Partial installation view of YUTAKA MATSUZAWA’s The Nine Meditation Chambers, 1977, 12 handwritten and typed sheets, 18 × 25.6 cm each, at Nonaka-Hill Gallery, Los Angeles, 2019. Courtesy the artist and Nonaka-Hill Gallery. 

Yutaka Matsuzawa

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Widely considered the father of conceptual art in Japan, Yutaka Matsuzawa (1922–2006) spent most of his life attempting to formulate an impactful art practice characterized by invisibility and impermanence. According to an autobiographical account from the artist, he was born with eyes closed, and did not open them until 22 days after birth. Later, at the age of 42, Matsuzawa claimed that a revelatory voice once exhorted him to “eradicate all objects” from his practice. 

Ultimately, Matsuzawa’s work remains solidly tied to tactile materials, due in part to his continued reliance on language, symbols, and other written forms as opposed to turning to performance or other fleeting modes of communication. But what is more significant is not necessarily the physical outcome of the works but the metaphysical experience they are able to elicit—a fact that was fully on display in the artist’s small but enlightening show at Nonaka-Hill Gallery. 

Upon entering the gallery the viewer was confronted with a single, seemingly simple framed work on paper, Contemplate a White Circle in This White Sheet of Paper (Swan Song) (1976). The top half of the paper is blank. On the lower half, text in Japanese, Italian, and English asks the viewer to envision a circle and to view it as a “moribund swan” while hearing a swan song. In theory, one supposes, the true artwork lives within the viewer’s consciousness: the act of imagining the dying swan, visible only in the mind’s eye. To take it a step further, the artwork would vary infinitely depending on who is imagining it and under what influence or mood. 

Throughout his career, Matsuzawa had a fixation on death. Instead of seeing it as a terminus, the artist seems to have viewed it as an opportunity for unending possibility. In My Own Death (1970), a placard in Japanese and English hung from the ceiling in the empty gallery asks the viewer to walk across the room and envision the artist’s death, considering the event’s similarity to the viewer’s “own future death” as well as the “past hundred hundred millions of human beings’ deaths and also future thousand trillions of human beings’ [deaths].” The request made the barren gallery feel as if it were brimming.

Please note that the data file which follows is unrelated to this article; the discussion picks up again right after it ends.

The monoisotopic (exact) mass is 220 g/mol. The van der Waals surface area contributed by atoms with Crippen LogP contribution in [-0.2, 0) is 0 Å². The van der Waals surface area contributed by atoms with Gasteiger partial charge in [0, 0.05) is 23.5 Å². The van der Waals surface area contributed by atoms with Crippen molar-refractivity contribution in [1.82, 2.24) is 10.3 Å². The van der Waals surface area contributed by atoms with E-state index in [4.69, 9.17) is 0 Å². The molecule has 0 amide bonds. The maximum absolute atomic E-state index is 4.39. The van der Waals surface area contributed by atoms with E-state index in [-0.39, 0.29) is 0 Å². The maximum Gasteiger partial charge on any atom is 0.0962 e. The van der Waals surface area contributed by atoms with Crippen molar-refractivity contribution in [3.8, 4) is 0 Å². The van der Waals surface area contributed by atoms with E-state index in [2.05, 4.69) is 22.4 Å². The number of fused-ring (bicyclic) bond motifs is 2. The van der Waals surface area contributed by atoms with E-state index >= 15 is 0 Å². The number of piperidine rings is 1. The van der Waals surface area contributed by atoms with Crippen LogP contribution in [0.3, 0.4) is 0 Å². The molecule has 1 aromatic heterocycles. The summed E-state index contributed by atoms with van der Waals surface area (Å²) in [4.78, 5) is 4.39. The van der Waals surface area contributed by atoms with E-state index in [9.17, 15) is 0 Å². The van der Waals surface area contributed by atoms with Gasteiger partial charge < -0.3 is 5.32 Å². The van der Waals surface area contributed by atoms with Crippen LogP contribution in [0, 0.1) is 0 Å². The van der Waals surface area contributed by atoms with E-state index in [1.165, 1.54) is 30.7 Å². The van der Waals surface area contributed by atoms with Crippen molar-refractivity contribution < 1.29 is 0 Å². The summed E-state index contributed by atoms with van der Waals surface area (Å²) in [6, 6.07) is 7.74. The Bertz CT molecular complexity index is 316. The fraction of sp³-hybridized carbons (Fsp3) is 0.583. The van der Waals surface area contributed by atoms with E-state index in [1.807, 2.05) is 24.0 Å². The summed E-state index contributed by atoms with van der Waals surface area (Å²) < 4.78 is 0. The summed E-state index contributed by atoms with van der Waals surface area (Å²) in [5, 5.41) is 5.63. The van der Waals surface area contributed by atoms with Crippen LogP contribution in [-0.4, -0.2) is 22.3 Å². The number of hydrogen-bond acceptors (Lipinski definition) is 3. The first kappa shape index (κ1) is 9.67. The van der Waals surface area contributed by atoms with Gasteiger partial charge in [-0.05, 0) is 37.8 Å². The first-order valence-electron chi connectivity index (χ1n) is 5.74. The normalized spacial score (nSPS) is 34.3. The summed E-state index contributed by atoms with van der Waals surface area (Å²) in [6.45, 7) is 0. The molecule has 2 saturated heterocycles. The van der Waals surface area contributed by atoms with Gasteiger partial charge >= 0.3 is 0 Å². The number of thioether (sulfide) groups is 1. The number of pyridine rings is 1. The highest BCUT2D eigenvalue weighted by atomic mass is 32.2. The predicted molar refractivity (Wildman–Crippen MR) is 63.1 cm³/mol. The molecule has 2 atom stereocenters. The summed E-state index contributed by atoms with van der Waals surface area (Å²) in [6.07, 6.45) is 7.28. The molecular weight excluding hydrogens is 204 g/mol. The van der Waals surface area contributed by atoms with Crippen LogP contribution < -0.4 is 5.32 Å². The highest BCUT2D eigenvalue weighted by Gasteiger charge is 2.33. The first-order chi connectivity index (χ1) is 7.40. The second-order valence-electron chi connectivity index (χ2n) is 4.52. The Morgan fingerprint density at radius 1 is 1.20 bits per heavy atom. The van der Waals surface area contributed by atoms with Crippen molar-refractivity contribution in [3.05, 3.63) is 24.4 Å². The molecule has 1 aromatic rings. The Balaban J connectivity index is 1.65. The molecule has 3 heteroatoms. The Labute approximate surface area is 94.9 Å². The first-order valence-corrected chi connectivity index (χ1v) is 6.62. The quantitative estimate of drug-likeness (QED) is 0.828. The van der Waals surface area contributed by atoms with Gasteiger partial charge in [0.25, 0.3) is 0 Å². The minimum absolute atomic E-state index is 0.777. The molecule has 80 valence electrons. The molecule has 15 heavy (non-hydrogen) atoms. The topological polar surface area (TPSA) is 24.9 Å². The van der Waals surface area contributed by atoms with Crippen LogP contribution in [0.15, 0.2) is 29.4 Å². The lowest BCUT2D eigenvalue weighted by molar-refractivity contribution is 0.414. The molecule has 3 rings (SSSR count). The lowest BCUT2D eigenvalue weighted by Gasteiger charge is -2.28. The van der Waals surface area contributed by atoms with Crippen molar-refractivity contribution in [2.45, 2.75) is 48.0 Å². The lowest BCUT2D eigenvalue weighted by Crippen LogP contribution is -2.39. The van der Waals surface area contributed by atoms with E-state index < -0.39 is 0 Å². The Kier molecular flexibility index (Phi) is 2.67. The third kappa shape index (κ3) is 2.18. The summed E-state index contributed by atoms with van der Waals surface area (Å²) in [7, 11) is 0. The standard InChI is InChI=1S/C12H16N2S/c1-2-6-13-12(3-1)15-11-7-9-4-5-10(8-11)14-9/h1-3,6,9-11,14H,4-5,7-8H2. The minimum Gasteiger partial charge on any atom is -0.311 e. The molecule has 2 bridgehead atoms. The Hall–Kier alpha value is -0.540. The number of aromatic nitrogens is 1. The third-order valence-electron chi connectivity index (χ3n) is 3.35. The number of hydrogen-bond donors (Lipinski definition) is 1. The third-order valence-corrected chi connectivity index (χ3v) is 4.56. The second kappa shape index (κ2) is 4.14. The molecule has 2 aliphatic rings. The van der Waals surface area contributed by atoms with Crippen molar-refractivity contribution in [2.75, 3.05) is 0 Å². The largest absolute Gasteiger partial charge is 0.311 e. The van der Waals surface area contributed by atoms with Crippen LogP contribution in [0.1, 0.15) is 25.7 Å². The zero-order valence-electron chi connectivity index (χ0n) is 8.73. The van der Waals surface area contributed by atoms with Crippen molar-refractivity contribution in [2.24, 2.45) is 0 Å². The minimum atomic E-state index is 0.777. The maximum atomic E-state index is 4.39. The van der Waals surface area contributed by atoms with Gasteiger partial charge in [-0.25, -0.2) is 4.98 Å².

A transcendent view of death was also present in the installation The Nine Meditation Chambers (1977). On the floor, nine sheets of blank paper were laid out in a neat grid. On the walls, directives asked the viewer to “contemplate this paper” and “incantate” nine elements or concepts in the following order: earth, water, fire, wind, space, consciousness, time, catastrophe, and, finally, nirvana. Throughout the show, Matsuzawa’s instructions ring with didacticism as well as religiosity. There is a monastic or ritualistic quality about them, as if the artist were seeking to transcend his time and place for some unknown but hopeful beyond. Some critics have tied this obsession with death and impermanence to his witnessing of the 1945 firebombing of Tokyo, which left more than 100,000 people dead and at least one million people homeless. Perhaps seeing life obliterated sparked a desire in the artist to formulate an existence apart from this one. 

Elsewhere in the exhibition, a folio of eight volumes dedicated to his work, Matsuzawa Yutaka: ψ _Box (1983), was laid out against a wall, featuring images and captions of drawings, paintings, Cornell-like boxes (Matsuzawa was an admirer of Joseph Cornell and attempted to contact the Surrealist assemblage artist during his brief time in New York in the mid-1950s), timed-based works, photographs, and more. The abstruse but fascinating images came with little explanation. In all, the show felt like a powerfully compelling proposal for a more thorough retrospective on Matsuzawa at a larger institution—one that could bring together loans and recreations of his work along with meaningful research and scholarship on this little understood artist. 

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